30 30 would be an easy to use, common rimmed cartridge. I have a mgm barrel in that caliber and it does very well on deer if you load proper bullets.
     
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  15. 458MinMag

    458MinMag Member

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    I'll throw in another vote for the 7-30 Waters. My Dad used to have one in a Contender pistol and it was a good little cartridge. You can load it light now, and step it up (a little) as he/she gets older.

    A 30 Herrett would be a fun cartridge too. It is formed from 30-30 brass and was designed for the Contender. Barnes has a 110gr .308 bullet that is designed to expand at 300 Blackout velocities which would be a good choice for a deer hunting bullet. 300 Blackout may be a good option if you want to have the benefit of factory ammo.
     
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  16. AABEN

    AABEN Member

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    If you go with a rifle Savage makes youth guns and a 243 is a very good round witch has little kick and will last a life time can be passed down to the next one. My son passed his down to his sister. Good luck on what ever you do
     
  17. someguy2800

    someguy2800 Member

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  18. Geno

    Geno Member

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    I’m thinking .44 Mag or .45 LC with a nice red dot. I would keep a longer than 16” barrel. JMHO.

    Geno
     
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  19. LoonWulf
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    LoonWulf Contributing Member

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    Perhaps a longer "carbine" tapered barrel to reduced muzzle heaviness (MGM offers custom profiles i see as well), At least if going with a rifle cartridge? I think 16-18 is plenty for a pistol round.
     
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  20. LUCKYDAWG13

    LUCKYDAWG13 Member

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    I would go with the 44 magnum I had a 357 Max but was just a PITA looking for Brass all the time and 180gr XTP bullets
    get the 44 mag and down load it a 240gr bullet going 1100 fps will kill any deer
    good luck
     
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  21. AFDoc

    AFDoc Member

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    6.5 Grendel?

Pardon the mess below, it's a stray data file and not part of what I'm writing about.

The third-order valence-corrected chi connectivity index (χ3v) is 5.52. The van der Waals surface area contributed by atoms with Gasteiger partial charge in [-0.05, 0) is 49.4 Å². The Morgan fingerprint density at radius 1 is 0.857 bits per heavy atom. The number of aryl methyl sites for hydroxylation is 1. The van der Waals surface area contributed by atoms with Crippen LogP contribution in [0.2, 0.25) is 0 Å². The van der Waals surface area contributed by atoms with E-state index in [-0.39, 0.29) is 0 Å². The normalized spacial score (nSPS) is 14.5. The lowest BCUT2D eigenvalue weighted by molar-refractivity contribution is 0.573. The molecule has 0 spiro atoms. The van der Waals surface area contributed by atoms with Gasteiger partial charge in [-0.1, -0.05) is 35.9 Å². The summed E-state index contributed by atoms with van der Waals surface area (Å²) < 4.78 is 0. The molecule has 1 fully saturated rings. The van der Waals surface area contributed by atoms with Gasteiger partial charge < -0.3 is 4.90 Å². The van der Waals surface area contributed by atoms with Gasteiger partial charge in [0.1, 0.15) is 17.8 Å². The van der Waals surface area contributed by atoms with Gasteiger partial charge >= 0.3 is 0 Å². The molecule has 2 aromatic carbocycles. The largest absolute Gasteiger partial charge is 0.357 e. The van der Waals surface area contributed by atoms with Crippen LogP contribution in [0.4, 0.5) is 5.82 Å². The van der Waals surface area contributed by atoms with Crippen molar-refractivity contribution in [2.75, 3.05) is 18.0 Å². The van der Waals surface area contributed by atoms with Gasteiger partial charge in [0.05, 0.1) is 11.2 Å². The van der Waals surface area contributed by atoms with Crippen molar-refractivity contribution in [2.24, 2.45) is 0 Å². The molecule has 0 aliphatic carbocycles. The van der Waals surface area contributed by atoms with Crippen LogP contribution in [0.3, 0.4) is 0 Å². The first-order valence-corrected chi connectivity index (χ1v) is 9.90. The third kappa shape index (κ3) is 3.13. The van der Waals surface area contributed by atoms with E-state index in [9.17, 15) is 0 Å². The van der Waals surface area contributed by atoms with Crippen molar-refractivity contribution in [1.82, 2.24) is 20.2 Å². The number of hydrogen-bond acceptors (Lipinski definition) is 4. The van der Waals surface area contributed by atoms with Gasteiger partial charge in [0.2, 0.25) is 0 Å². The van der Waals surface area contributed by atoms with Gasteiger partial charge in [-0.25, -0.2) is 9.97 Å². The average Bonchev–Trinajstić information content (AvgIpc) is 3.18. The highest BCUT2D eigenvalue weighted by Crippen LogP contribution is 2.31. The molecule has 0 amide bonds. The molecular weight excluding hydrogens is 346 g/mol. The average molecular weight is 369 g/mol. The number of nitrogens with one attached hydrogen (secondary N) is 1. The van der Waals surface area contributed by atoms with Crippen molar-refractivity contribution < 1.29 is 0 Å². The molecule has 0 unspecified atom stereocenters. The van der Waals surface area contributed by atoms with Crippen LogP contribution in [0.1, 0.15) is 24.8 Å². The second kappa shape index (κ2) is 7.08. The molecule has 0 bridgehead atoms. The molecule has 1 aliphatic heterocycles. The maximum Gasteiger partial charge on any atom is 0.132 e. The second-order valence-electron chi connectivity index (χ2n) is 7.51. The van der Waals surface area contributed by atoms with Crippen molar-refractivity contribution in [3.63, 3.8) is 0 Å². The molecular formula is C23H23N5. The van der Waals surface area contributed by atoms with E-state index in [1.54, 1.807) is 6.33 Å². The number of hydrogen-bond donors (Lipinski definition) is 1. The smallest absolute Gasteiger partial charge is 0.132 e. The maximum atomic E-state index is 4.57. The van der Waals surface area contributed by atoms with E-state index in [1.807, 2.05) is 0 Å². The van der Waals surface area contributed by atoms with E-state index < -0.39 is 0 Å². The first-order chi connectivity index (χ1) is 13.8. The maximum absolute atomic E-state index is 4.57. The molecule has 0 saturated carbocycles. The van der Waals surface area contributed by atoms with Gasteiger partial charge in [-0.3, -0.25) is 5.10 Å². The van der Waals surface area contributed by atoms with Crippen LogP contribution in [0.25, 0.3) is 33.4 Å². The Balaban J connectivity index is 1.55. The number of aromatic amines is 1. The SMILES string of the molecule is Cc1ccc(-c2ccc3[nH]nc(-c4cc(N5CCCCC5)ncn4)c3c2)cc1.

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  22. witchhunter

    witchhunter Member

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    How about a 25/35?
     
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  23. Olympus

    Olympus Member

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    Wow, lots of good suggestions so far. Unfortunately, the 30-30 and 7-30 are going to be too large for a shooter this small. Again, this is something that I want him to be able to shoot throughout the year for fun just so he can get comfortable and familiar with the rifle and it not be something he's scared of because the kick or the boom scares him the very first time.

    44 Mag is another good choice because I already have a Marlin 1894 and I have some really, crazy light reloads that I call "bunny fart" loads that I can shoot behind the house and not anger the neighbors. I'd let him shoot the 1894, but I don't want to put a scope on it and I'd really prefer that he starts out hunting with a scope instead of iron sights.

    I think 44 Mag and 357 Max are both my favorites so far, but keep them coming!
     
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  24. bannockburn

    bannockburn Member

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    Olympus

    I like Geno's suggestion of going with a .44 Mag or .45 Colt with a Red Dot sight. This would be a great set-up for hunting in a heavily wooded area. If a rifle cartridge is under consideration I would think the .243 could be a good choice for a young deer hunter as well.
     
  25. Nature Boy

    Nature Boy Member